ONCE, many years ago, I seem to recall treading grapes at Saxonvale's Happy Valley winery. Happy Valley became Golden Grape, which became Wynwood Estate. The buildings still look more or less the same, just tarted up, and one of the wings has been converted into a restaurant.
Full-blown roses spill over paths rimming the outdoor terrace - perfect for dining on a fine day, but there are plenty of tables inside if there's a nip in the air. And you get to see chefs in action in the open-front kitchen.
White tablecloths and napkins soften, glasses gleam, the steak knives are Laguiole. Will such attention to detail carry through to the food?
Lunch choices are more limited than at dinner - entrees are restricted to the oyster-tasting platter and the chef's mezze plate - but there's still plenty to choose, including pork-filled ravioli with scallops and fennel puree as the chef's main special.
Even natural-oyster fans will love the Twine oyster platter ($22). A tomato gazpacho oyster shooter with its celery garnish towers over the other five lined up on a wooden platter.
Three are hot; one is wrapped in pancetta for an upmarket oyster Kilpatrick without the Worcestershire; another is coated with truffle, thyme and prosciutto crumbs and napped with parmesan cream. It's crisp outside, just warm inside. The third is a tempura-clad beauty, draped with strands of crab salad. Of the last two, one comes with a mild chilli and cucumber sorbet, the other with creme fraiche mixed with diced smoked salmon. Pearls of salmon caviar add colour and crunch.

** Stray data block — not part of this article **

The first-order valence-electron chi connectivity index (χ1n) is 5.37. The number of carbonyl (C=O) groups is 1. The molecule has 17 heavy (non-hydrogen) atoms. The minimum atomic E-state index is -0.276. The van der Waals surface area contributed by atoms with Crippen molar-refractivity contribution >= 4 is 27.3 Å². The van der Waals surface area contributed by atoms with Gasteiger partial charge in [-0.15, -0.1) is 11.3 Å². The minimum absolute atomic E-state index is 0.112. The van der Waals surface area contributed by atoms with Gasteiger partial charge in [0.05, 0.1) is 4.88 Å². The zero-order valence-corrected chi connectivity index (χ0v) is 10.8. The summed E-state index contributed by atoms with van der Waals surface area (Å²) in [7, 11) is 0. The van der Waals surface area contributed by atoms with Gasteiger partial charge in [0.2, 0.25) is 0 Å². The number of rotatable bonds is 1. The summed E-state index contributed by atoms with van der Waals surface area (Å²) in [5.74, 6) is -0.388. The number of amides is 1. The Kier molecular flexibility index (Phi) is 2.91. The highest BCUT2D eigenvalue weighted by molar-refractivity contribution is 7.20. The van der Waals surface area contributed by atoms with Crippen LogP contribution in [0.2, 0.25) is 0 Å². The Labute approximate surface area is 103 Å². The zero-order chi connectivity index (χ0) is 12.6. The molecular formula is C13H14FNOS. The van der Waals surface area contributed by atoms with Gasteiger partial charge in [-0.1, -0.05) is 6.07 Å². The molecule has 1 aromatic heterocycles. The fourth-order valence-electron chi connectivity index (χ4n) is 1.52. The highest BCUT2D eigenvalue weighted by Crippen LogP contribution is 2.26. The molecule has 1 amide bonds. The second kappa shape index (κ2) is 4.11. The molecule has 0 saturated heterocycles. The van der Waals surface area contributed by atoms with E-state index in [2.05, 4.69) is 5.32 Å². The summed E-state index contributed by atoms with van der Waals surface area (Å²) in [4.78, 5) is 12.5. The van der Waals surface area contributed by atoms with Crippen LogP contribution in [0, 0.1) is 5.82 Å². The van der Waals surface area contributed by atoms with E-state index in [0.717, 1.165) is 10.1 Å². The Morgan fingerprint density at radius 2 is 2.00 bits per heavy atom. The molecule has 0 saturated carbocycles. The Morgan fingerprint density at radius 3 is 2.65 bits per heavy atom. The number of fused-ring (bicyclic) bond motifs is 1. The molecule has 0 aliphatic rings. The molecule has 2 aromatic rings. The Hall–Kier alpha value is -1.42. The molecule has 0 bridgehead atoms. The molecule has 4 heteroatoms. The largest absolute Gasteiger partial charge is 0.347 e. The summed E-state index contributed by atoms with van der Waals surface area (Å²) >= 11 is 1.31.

It's evident that the signature Twine-style chilli mud crab is a winner judging by the many that pass our table. But I like the descriptions of the other mains.
There's grain-fed beef fillet cooked to fork-tender perfection and bursting with flavour, complemented by a brick of pressed potato, an earthy, autumnal portobello mushroom and sticky, yummy shiraz jus.
Goat's cheese and beetroot-filled tortellini with roasted butternut pumpkin, slow-dried tomato, tapenade and shaved parmesan has plenty of umami taste, but the pasta could have been finer (a fault with the ravioli as well).
The herb-crusted blue eye is a winner. Two crisp-skinned pieces of tender fillet, perched on a swirl of golden root vegetable puree are topped with one perfect chickpea-battered zucchini flower, the whole enriched and coloured with saffron butter.
There are just three desserts and a cheese platter to choose from as a finale. But again, the kitchen has come up with some out-of-left-field beauties.
Raspberry semifreddo is infused with intense berry flavour. This is then crowned with a ball of pistachio praline and sprinkled with more praline crumbs. A path of smeared raspberry coulis leads to a small mound of golden flamed Italian meringue.
Robert Molines was in the kitchen at Happy Valley in the early days. I like to think things have come full circle with the new Hunter chef brigade now in charge.
I don't think you can tread the grapes any more, but why would you want to when you could just stay for lunch?
What: Twine restaurant.
Where: 310 Oakey Creek Road, Pokolbin; 4998 7449; twinerestaurant.com.au/.
Chefs/owners: Matt Dillow and Adam Ireland.
Wines: Apart from Wynwood Estate, most wines are Hunter, with a few from SA, Victoria and Canberra; 13 by the glass.
Hours: Lunch, seven days, noon-3pm; dinner, Friday and Saturday 6pm-9pm; Fireside Sunday 5.30pm-7.30pm (check the website).
Vegetarian: One main but ask when booking.
Bottom line: Entree, main and dessert for two, about $140 without drinks.
Wheelchair access: Good.
Do try: Grain-fed beef fillet with pressed potatoes, portobello mushrooms and shiraz jus.